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      Off to California

            Music from the Gold Rush Era

The Band

Traditional music in California owes its complexity to the diversity of peoples who found their way here.  Off to California uses as its starting point the California Gold Rush of the mid-nineteenth century and the music the miners carried in their hearts to the foothills of the Sierra Nevadas.

Together the musicians of Off to California have more than enough years of experience performing traditional music in northern California to exceed the life span of a grizzled old miner.  Each member has played a variety of musical styles, but all share a special love for the music of the Celtic nations.  The band takes its name from a popular Irish tune called "Off to California," which celebrates the thousands of Irish who left home in search of a better life in the Gold Country.  The group also infuses its repertoire with traditional Appalachian tunes, French dance music, cowboy songs, Mexican corridos, Swedish tunes, Civil War ballads and other types of traditional music.  A special feature offered by Off to California is "living history" presentations of the music, story and song of the California Gold Rush.

Members of Off to California were selected to provide historical songs for the Gold Rush portion of  the eight-part series The West, produced by Ken Burns and aired on PBS during the fall of 1996.  They are also featured on the soundtrack recording of The West and appear on the Coloma episode of Huell Howser's popular California's Gold series.  The group was pleased to be selected to perform at the 1998 Sesquicentennial Celebration of the California Gold Rush in Coloma.

Alan Beilharz Fuller 

Alan Beilharz Fuller is an accomplished guitar and mandolin player, a singer and collector of traditional songs.  He grew up in a musical family that enjoyed singing songs in German, French, Spanish and other languages.  As a young man he joined a troupe of Spanish Gypsy musicians who played, sang and danced Flamenco music.  Alan's Flamenco guitar work brought him awards and recognition while overseas in the U.S. Army.  For the past 30 years, Alan has avidly collected Celtic tunes and songs from Ireland and Scotland.  He plays jigs and reels on the mandolin, sings poignant emigration songs from Ireland and is known for his energetic, rhythmic guitar style and innovative chord usage.  He is a versatile musician and singer, moving easily among many traditional ethnic styles.  After moving to Coloma in 1978, Alan began collecting songs of the California Gold Rush and now has one of the largest repertoires of this music.  He recently retired from a career as an interpretive ranger for Marshall Gold Discovery State Historic Park in Coloma, CA.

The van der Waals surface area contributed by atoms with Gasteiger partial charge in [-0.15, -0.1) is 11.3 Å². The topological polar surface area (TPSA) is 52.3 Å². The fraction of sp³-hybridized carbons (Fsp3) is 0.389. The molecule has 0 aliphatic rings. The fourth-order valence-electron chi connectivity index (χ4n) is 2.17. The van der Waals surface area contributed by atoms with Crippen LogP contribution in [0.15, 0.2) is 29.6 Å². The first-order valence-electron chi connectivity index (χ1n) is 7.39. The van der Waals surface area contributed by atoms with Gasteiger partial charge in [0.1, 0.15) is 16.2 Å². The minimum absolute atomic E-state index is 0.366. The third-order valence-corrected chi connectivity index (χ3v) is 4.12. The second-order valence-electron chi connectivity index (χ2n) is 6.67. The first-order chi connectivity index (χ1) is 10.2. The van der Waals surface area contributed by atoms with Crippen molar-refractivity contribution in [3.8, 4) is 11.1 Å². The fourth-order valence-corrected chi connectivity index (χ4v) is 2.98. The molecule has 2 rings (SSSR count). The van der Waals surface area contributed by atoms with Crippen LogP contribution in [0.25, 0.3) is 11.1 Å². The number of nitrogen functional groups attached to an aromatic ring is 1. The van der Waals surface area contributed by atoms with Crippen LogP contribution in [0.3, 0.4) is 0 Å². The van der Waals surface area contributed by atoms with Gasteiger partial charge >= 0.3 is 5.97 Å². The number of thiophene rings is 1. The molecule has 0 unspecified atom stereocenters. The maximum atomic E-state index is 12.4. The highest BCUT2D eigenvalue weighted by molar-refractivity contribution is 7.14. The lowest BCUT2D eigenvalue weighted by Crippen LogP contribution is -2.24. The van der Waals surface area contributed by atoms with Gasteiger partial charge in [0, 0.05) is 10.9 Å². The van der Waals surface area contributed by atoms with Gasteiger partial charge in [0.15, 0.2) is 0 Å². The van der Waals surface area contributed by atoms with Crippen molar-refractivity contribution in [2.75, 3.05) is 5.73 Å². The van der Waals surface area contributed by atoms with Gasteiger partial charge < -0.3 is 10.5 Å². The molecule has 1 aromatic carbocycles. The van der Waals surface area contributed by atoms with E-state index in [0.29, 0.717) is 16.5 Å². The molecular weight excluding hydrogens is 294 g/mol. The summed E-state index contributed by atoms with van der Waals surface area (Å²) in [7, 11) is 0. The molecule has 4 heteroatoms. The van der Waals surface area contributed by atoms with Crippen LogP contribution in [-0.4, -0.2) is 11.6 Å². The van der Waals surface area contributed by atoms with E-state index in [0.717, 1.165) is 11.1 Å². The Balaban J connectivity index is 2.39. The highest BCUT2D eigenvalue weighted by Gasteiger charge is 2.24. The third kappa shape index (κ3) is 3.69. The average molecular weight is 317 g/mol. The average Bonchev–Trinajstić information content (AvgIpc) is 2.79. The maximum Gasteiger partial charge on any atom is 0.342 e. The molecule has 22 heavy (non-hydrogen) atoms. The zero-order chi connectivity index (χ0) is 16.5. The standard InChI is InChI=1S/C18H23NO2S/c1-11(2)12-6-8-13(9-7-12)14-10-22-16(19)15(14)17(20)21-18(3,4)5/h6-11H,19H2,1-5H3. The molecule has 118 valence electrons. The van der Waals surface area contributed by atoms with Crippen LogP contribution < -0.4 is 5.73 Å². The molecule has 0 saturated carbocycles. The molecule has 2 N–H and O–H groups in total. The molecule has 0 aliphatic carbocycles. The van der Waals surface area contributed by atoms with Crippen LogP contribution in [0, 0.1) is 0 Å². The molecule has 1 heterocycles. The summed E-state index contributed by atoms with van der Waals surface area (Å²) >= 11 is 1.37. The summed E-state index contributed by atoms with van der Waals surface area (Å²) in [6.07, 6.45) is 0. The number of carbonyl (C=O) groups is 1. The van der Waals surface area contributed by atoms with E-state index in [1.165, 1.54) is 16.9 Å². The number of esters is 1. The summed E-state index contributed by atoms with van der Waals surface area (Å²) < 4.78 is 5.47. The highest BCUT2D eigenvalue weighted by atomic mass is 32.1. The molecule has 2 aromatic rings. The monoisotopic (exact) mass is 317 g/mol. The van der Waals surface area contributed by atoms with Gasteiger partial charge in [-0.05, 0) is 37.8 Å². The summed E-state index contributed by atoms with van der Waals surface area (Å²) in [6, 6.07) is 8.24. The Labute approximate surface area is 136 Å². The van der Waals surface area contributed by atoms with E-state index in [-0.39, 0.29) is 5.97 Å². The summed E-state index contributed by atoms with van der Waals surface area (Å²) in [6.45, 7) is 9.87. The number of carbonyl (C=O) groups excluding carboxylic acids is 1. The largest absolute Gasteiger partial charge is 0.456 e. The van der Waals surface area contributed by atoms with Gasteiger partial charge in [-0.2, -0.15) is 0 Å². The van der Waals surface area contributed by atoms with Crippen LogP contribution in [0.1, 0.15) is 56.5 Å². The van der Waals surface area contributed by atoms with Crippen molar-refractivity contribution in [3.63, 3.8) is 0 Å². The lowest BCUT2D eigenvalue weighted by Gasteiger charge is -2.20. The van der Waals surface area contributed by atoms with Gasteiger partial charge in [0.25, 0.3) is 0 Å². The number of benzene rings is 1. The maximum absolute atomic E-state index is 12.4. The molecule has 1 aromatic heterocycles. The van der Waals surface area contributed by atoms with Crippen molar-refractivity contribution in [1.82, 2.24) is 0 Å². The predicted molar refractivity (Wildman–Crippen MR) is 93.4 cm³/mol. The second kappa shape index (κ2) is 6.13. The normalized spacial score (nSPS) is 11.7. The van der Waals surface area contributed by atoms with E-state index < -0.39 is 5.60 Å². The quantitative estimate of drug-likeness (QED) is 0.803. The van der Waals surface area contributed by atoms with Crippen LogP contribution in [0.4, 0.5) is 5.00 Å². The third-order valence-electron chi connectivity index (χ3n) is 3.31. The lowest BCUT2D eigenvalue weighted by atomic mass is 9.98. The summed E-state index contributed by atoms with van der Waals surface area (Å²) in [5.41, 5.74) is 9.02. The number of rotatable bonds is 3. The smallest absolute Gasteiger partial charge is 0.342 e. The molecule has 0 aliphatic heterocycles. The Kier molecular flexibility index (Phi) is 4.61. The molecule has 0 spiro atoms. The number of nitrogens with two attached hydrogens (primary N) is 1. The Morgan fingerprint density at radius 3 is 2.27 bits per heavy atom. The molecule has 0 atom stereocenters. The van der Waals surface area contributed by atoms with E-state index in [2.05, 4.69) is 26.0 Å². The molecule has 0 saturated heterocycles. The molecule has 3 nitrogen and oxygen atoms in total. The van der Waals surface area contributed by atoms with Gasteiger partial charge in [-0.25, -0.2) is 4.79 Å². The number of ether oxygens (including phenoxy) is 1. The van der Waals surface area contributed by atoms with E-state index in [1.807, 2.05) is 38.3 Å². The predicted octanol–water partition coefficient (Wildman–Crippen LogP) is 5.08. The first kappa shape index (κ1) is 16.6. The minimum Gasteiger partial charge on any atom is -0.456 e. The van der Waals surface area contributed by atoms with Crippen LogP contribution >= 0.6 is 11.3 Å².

Dorothy Hawkinson

Dorothy Hawkinson began her relationship with the fiddle at the age of nine, but it was while living in Georgia in the late 1970s--climbing telephone poles in rural counties for Southern Bell, then working as a lineman for Seaboard Coast Line RR--that she became inspired by the folk and traditional music of the southern Appalachians.  She has been playing, performing, writing and teaching in the greater Sacramento area since the early 1980s and has won a number of awards at fiddling contests.  Celtic, Appalachian, Swedish and French fiddle styles are included in her repertoire.  She is one of few musicians in the western United States working to preserve the traditional dance music of France.  The liveliness of her clear, sweet fiddle style is well-suited to the music of the Celtic nations.  Dorothy also contributes vocal harmonies to Off to California. Her interpretive readings from the letters and journals of women of the Gold Rush era are a popular part of the band's historical presentations.  Her original compositions are also creeping their way into the band's repertoire.  Dorothy worked for not-for-profit and charitable organizations for 25 years.

Andy Alexis 

Andy Alexis began playing folk music more than 25 years ago on a variety of home-built instruments. He has been performing in the greater Sacramento area since 1980.  He is an accomplished hammered dulcimer and banjo player; he specializes in several early banjo musical styles.  Andy's clawhammer banjo playing is unusually melodic and lends itself well to both Celtic and Appalachian music. He has received a number of awards for both his banjo playing and finger picking-style guitar work. Andy is a strong singer who contributes songs and vocal harmonies to the band's material.  He's particularly fond of gospel singing in the "shaped note" tradition and shares with Dorothy a love for the musical traditions of their Swedish ancestry.  Andy is an air pollution specialist  for California's Air Resources Board.